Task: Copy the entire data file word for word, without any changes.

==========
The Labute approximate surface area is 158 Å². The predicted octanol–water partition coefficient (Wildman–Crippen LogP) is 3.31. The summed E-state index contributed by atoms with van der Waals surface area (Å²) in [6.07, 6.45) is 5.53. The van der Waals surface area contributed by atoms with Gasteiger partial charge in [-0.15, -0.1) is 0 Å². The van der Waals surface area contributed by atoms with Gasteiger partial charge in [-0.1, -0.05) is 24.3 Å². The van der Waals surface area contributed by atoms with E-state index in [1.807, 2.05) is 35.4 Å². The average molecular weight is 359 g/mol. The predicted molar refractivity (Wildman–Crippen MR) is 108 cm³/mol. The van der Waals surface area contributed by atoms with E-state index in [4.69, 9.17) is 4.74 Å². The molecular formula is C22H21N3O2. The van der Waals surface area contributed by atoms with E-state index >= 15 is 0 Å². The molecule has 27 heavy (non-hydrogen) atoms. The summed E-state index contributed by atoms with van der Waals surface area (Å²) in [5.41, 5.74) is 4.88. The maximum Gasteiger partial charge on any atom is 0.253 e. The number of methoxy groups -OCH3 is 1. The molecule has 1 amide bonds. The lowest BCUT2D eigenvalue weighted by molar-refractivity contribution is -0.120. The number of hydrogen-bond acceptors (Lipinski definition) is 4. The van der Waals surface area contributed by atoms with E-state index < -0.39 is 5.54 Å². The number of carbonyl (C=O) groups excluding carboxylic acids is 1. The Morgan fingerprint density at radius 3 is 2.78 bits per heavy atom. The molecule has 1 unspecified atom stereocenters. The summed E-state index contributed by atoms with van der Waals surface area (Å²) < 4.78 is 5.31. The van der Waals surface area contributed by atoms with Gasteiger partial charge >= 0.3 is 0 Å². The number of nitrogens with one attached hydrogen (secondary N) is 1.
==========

The Labute approximate surface area is 158 Å². The predicted octanol–water partition coefficient (Wildman–Crippen LogP) is 3.31. The summed E-state index contributed by atoms with van der Waals surface area (Å²) in [6.07, 6.45) is 5.53. The van der Waals surface area contributed by atoms with Gasteiger partial charge in [-0.15, -0.1) is 0 Å². The van der Waals surface area contributed by atoms with Gasteiger partial charge in [-0.1, -0.05) is 24.3 Å². The van der Waals surface area contributed by atoms with E-state index in [1.807, 2.05) is 35.4 Å². The average molecular weight is 359 g/mol. The predicted molar refractivity (Wildman–Crippen MR) is 108 cm³/mol. The van der Waals surface area contributed by atoms with E-state index in [4.69, 9.17) is 4.74 Å². The molecular formula is C22H21N3O2. The van der Waals surface area contributed by atoms with E-state index >= 15 is 0 Å². The molecule has 27 heavy (non-hydrogen) atoms. The summed E-state index contributed by atoms with van der Waals surface area (Å²) in [5.41, 5.74) is 4.88. The maximum Gasteiger partial charge on any atom is 0.253 e. The number of methoxy groups -OCH3 is 1. The molecule has 1 amide bonds. The lowest BCUT2D eigenvalue weighted by molar-refractivity contribution is -0.120. The number of hydrogen-bond acceptors (Lipinski definition) is 4. The van der Waals surface area contributed by atoms with E-state index < -0.39 is 5.54 Å². The number of carbonyl (C=O) groups excluding carboxylic acids is 1. The Morgan fingerprint density at radius 3 is 2.78 bits per heavy atom. The molecule has 1 unspecified atom stereocenters. The summed E-state index contributed by atoms with van der Waals surface area (Å²) < 4.78 is 5.31. The van der Waals surface area contributed by atoms with Gasteiger partial charge >= 0.3 is 0 Å². The number of nitrogens with one attached hydrogen (secondary N) is 1.